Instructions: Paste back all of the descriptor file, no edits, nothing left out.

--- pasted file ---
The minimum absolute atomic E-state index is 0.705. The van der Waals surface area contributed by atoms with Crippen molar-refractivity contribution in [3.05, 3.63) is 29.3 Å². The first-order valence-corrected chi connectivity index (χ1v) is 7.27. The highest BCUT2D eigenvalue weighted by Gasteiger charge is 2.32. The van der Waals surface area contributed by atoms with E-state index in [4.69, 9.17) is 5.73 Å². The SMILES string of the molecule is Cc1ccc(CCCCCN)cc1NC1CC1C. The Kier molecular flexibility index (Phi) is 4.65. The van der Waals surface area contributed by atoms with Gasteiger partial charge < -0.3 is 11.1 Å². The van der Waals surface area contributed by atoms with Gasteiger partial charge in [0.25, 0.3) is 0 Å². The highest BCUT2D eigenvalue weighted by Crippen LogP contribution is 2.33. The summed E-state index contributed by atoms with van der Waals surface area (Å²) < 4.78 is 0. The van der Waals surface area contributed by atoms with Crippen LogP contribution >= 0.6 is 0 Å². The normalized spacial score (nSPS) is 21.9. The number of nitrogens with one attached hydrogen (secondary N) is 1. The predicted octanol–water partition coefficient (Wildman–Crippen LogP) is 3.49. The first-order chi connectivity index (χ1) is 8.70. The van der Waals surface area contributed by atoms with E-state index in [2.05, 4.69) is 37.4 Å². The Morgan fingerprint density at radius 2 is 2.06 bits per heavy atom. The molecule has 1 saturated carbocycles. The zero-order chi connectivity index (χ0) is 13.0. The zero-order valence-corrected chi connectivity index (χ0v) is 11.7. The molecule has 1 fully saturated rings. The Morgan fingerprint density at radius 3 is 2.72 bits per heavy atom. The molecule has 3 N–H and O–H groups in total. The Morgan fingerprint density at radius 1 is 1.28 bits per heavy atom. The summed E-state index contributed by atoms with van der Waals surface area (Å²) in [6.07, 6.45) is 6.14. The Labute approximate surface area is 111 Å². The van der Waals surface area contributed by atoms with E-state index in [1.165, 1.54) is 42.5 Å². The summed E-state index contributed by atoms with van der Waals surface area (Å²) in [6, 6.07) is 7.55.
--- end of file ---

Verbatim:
The minimum absolute atomic E-state index is 0.705. The van der Waals surface area contributed by atoms with Crippen molar-refractivity contribution in [3.05, 3.63) is 29.3 Å². The first-order valence-corrected chi connectivity index (χ1v) is 7.27. The highest BCUT2D eigenvalue weighted by Gasteiger charge is 2.32. The van der Waals surface area contributed by atoms with E-state index in [4.69, 9.17) is 5.73 Å². The SMILES string of the molecule is Cc1ccc(CCCCCN)cc1NC1CC1C. The Kier molecular flexibility index (Phi) is 4.65. The van der Waals surface area contributed by atoms with Gasteiger partial charge < -0.3 is 11.1 Å². The van der Waals surface area contributed by atoms with Gasteiger partial charge in [0.25, 0.3) is 0 Å². The highest BCUT2D eigenvalue weighted by Crippen LogP contribution is 2.33. The summed E-state index contributed by atoms with van der Waals surface area (Å²) < 4.78 is 0. The van der Waals surface area contributed by atoms with Crippen LogP contribution >= 0.6 is 0 Å². The normalized spacial score (nSPS) is 21.9. The number of nitrogens with one attached hydrogen (secondary N) is 1. The predicted octanol–water partition coefficient (Wildman–Crippen LogP) is 3.49. The first-order chi connectivity index (χ1) is 8.70. The van der Waals surface area contributed by atoms with E-state index in [2.05, 4.69) is 37.4 Å². The Morgan fingerprint density at radius 2 is 2.06 bits per heavy atom. The molecule has 1 saturated carbocycles. The zero-order chi connectivity index (χ0) is 13.0. The zero-order valence-corrected chi connectivity index (χ0v) is 11.7. The molecule has 1 fully saturated rings. The Morgan fingerprint density at radius 3 is 2.72 bits per heavy atom. The molecule has 3 N–H and O–H groups in total. The Morgan fingerprint density at radius 1 is 1.28 bits per heavy atom. The summed E-state index contributed by atoms with van der Waals surface area (Å²) in [6.07, 6.45) is 6.14. The Labute approximate surface area is 111 Å². The van der Waals surface area contributed by atoms with E-state index in [1.165, 1.54) is 42.5 Å². The summed E-state index contributed by atoms with van der Waals surface area (Å²) in [6, 6.07) is 7.55.